How soon one forgets!
Some of the wondering of last week has answers. I wondered how the treatment would affect me. Now I know. The sudden "sock it to me" fatigue didn't accompany this drug. It was rather slow in coming and it finally dawned on me why I am so tired and energyless--the red count must have dropped. How could I forget lowered blood counts? I also got a series of blister-like bumps on my feet and legs. I showed them to Liz and she asked if they were chiggers. So, we dubbed them "chemo chiggers." (If you're not familiar with redbug or chigger bites you won't know what I mean. Believe me. You're not missing anything.)
Hurricane Fay made it to West Tennessee today bringing soaking rain showers. More is expected, but not to the extent Florida and other states got it. Everything is clean and a beautiful shade of green. I love the way it smells and the way it looks after a good rain. My thoughts and prayers are with those who have had flooding rains--the smell is not so pleasant, it's not clean, nor beautiful.
Are you not tempted to ask why some are flooded and some are spared? The Bible says that it "rains on the just and the unjust." That's common grace. It's God's specific grace that gets my attention and it's that on which I rely. When I think about the diseases that plague Tom and me, I could ask, "Why us?" Spiritually and theologically I don't ask that question. I do wonder about both cancer and Parkinson's medically. Is there something we should have done differently? Is there something we need to know to tell our children? A few years ago I had gene testing to see if I have a defective gene that would have prompted both breast and ovarian cancer. I learned that I'm not defective, only unique. That was good news for my children and grandchildren as far as not inheriting the gene goes, but they could be as random as I. How can my experience help them? I do ask that question almost daily.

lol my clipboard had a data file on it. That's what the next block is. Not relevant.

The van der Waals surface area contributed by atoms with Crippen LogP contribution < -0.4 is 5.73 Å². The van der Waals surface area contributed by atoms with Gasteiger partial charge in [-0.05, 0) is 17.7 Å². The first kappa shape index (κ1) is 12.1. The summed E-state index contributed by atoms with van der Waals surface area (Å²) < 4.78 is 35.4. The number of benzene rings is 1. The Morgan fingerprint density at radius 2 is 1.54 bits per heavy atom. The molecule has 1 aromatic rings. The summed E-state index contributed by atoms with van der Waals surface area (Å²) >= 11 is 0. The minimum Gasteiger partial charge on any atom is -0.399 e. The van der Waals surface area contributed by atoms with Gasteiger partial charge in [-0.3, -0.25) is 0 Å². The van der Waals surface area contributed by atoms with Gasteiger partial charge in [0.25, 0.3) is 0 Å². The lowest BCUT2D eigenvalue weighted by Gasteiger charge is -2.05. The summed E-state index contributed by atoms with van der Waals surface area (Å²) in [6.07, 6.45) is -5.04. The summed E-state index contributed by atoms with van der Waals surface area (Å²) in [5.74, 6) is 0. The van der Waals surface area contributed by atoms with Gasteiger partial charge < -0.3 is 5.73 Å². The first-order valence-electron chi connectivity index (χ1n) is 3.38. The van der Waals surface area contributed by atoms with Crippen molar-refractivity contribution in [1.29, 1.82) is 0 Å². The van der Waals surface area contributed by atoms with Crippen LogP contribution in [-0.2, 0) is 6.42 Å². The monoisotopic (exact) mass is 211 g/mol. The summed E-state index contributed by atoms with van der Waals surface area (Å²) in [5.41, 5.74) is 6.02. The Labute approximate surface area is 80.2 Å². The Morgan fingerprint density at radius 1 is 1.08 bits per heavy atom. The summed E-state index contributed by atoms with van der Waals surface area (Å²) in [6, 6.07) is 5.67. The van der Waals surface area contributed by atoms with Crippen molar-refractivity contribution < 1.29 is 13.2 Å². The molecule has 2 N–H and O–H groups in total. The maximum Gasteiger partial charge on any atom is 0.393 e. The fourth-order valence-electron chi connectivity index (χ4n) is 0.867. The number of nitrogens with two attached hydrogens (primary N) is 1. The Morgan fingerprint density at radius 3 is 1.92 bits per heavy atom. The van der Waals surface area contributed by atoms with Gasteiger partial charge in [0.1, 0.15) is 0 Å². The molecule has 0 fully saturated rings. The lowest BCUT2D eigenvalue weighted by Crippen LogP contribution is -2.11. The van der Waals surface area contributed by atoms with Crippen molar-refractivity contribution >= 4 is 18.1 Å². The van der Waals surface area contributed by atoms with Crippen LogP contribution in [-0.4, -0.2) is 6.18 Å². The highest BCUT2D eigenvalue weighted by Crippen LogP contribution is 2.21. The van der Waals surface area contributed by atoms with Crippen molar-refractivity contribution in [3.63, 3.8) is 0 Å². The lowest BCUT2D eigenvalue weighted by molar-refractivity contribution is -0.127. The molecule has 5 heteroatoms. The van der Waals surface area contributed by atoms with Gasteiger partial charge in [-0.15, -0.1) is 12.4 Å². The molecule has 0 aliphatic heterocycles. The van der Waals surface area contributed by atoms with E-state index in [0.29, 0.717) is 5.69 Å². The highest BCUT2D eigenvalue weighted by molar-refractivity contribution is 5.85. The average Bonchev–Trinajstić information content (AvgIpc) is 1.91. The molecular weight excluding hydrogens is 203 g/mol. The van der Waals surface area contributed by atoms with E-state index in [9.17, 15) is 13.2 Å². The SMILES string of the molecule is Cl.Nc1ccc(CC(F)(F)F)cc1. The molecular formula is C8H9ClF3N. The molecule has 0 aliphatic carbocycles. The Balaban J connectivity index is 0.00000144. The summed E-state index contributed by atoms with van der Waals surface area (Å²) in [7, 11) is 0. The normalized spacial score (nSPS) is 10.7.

It is a fact: God is good all the time. All the time God is good.